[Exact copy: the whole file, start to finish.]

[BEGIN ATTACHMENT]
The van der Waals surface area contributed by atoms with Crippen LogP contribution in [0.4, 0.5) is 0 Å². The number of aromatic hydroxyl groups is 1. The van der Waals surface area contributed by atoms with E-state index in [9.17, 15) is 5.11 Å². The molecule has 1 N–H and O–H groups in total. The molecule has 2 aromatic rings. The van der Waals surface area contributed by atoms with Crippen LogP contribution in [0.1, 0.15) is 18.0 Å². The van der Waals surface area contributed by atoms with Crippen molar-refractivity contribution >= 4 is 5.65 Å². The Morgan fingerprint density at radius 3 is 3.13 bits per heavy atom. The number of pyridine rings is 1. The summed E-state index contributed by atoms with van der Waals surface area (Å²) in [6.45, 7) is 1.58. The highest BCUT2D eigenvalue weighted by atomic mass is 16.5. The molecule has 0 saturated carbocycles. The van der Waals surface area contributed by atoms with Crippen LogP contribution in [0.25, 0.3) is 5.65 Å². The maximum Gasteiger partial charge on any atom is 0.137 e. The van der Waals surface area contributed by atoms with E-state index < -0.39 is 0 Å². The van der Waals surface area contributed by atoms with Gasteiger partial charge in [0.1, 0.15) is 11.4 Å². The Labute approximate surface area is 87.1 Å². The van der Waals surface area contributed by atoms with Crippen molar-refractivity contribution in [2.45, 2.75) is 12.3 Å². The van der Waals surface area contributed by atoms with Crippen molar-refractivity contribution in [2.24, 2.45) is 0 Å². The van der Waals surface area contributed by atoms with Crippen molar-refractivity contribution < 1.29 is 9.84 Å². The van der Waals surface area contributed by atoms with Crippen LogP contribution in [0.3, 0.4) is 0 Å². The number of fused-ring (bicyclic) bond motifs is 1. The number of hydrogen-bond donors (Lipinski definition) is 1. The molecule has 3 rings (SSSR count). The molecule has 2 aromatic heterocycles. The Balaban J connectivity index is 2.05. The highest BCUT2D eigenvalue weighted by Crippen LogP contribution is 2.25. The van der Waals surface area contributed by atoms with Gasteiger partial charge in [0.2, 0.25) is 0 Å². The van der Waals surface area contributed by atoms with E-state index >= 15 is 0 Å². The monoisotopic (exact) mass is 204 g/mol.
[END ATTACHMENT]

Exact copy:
The van der Waals surface area contributed by atoms with Crippen LogP contribution in [0.4, 0.5) is 0 Å². The number of aromatic hydroxyl groups is 1. The van der Waals surface area contributed by atoms with E-state index in [9.17, 15) is 5.11 Å². The molecule has 1 N–H and O–H groups in total. The molecule has 2 aromatic rings. The van der Waals surface area contributed by atoms with Crippen LogP contribution in [0.1, 0.15) is 18.0 Å². The van der Waals surface area contributed by atoms with Crippen molar-refractivity contribution >= 4 is 5.65 Å². The Morgan fingerprint density at radius 3 is 3.13 bits per heavy atom. The number of pyridine rings is 1. The summed E-state index contributed by atoms with van der Waals surface area (Å²) in [6.45, 7) is 1.58. The highest BCUT2D eigenvalue weighted by atomic mass is 16.5. The molecule has 0 saturated carbocycles. The van der Waals surface area contributed by atoms with Crippen LogP contribution in [0.25, 0.3) is 5.65 Å². The maximum Gasteiger partial charge on any atom is 0.137 e. The van der Waals surface area contributed by atoms with E-state index < -0.39 is 0 Å². The van der Waals surface area contributed by atoms with Gasteiger partial charge in [0.1, 0.15) is 11.4 Å². The Labute approximate surface area is 87.1 Å². The van der Waals surface area contributed by atoms with Crippen molar-refractivity contribution in [2.45, 2.75) is 12.3 Å². The van der Waals surface area contributed by atoms with Crippen molar-refractivity contribution in [2.24, 2.45) is 0 Å². The van der Waals surface area contributed by atoms with Crippen molar-refractivity contribution < 1.29 is 9.84 Å². The van der Waals surface area contributed by atoms with Crippen LogP contribution in [0.3, 0.4) is 0 Å². The number of fused-ring (bicyclic) bond motifs is 1. The number of hydrogen-bond donors (Lipinski definition) is 1. The molecule has 3 rings (SSSR count). The molecule has 2 aromatic heterocycles. The Balaban J connectivity index is 2.05. The highest BCUT2D eigenvalue weighted by Crippen LogP contribution is 2.25. The van der Waals surface area contributed by atoms with Gasteiger partial charge in [0.2, 0.25) is 0 Å². The van der Waals surface area contributed by atoms with E-state index >= 15 is 0 Å². The monoisotopic (exact) mass is 204 g/mol.